ICU Management & Practice, Volume 17 - Issue 1, 2017


Medicine in mainland China has progressed rapidly during the past 20 years along with rapid economic development. Although the number of ICU beds, doctors and nurses has increased, postgraduate professional education is still lacking. This article gives an overview of the history and current state of intensive care in China.


Critical care was recognised as a medical speciality in China less than 10 years ago. However, the development of intensive care began in the 1980s when the first intensive care unit (ICU) with a single bed was opened in 1982 at Peking Union Medical College Hospital, which opened the first department of critical care medicine in 1984 with a seven-bed ICU, chaired by Professor Dechang Chen, who is recognised as the father of critical care in China (Qiu et al. 2001; Wang and Ma 2006). Figure 1 is a timeline of the main developments.


Intensive Care Infrastructure


A 1989 Ministry of Health regulation that made it mandatory for hospitals to have an ICU in order to be accredited as a tertiary hospital led to rapid growth (Qiu et al. 2001; Wang and Ma 2006). Currently there is no census information on the number of intensive care beds in China. An estimate from 2010 put the number of beds as approximately 51,891 or 1.8% of hospital beds, corresponding to 3.91 ICU beds per 100,000 population (Du et al. 2010). The estimated number of ICU physicians is between 33,210 and 49,815 and ICU nurses between 71,091 and 104,820 (Du et al. 2010). Hospital and ICU provision varies greatly across the country. Figures 2-4 and Table 1 show hospital bed and healthcare staff provision in Beijing and across China compared to other countries.


Professional Societies


Before intensive care medicine was recognised as a specialty, the speciality societies involved in critical care (surgery, anaesthesiology, emergency medicine and pulmonology) had critical care sections (Du et al. 2010).


There are now three professional societies for critical care, which collaborate closely. The Chinese Society of Critical Care Medicine (CSCCM) was established in 1997, and has roughly 700 members. It promotes critical care medicine, and liaises with government bodies, and with international critical care societies, including the World Federation of Societies of Intensive and Critical Care Medicine, the Asia Pacific Association of Critical Medicine and the Global Sepsis Alliance. It organises a national conference every year. The last conference in 2016 was attended by more than 3000 delegates. The Chinese Society of Intensive Care Medicine was established under the umbrella of the Chinese Medical Association in 2005. The CSICM has developed clinical practice guidelines on sepsis management, mechanical ventilation and nutritional support. The professional certification of intensivists is undertaken by the Chinese Association of Critical Care Physicians (CACCP), which was founded in 2009 and is affiliated to the China Medical Doctors Association.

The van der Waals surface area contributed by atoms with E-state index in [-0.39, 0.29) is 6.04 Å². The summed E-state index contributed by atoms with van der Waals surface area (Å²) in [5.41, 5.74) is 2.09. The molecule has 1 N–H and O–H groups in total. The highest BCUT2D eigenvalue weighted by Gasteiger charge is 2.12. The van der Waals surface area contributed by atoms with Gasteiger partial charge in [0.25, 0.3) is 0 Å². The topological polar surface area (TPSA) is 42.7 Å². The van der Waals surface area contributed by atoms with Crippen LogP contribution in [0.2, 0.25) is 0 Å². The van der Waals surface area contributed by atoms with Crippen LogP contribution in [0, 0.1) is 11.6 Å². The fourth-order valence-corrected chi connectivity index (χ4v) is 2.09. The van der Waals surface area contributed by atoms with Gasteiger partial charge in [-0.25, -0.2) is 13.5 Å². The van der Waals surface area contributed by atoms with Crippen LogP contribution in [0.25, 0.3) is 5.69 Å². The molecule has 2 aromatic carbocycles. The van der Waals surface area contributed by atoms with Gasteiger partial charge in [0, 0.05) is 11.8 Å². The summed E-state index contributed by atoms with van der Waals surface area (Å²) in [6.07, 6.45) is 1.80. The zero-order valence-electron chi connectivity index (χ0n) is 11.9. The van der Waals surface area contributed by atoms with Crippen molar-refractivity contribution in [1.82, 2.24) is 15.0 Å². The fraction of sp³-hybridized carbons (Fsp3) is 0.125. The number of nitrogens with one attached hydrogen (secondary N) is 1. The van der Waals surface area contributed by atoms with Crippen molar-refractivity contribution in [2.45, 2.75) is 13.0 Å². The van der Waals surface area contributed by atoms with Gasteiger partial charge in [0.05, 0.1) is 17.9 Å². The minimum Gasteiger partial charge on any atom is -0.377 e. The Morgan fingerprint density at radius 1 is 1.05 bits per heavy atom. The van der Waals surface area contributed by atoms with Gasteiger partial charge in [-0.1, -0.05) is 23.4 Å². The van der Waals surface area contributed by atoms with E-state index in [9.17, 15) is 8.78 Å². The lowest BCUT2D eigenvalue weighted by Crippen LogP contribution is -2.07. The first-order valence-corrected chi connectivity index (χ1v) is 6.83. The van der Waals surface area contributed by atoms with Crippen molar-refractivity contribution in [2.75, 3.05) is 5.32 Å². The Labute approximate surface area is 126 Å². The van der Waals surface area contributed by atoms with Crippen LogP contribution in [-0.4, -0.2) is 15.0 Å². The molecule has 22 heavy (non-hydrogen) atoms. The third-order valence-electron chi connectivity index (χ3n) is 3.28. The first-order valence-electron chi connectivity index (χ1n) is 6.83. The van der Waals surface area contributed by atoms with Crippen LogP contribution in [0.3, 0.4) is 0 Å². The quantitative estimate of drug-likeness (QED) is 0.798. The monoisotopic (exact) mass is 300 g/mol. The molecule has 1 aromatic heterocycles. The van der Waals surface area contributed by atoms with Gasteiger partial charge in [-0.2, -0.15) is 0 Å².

See Also: Critical Care in China

Education and Training


Pathways to the intensive care medicine specialty follow 3-4 years of fellowship training in internal medicine, anaesthesia, emergency medicine or general surgery (Du et al. 2010). The recognition of critical care medicine as a specialty in 2009 was in part a recognition of intensivists’ response to healthcare pandemics and emergencies, such as SARS and the Wenchuan earthquake in 2008 (Du et al. 2010). As yet, there is no formal accredited training programme in intensive care medicine. A pulmonary and critical care medicine fellowship training programme has been established by a collaboration between the Chinese Thoracic Society and the American College of Chest Physicians (Qiao et al. 2016), as one of four pilot subspecialities to be recognised by the government. It is hoped that a multidisiciplinary approach to subspecialty training will be adopted going forward (Du and Weng 2014). To that end the China Critical Care Clinical Trials Group (CCCCTG) and the Task Force of Core Competencies in Intensive and Critical Care Medicine Training in China have developed a list of 129 core competencies which will assist in developing training programmes (Hu et al. 2016).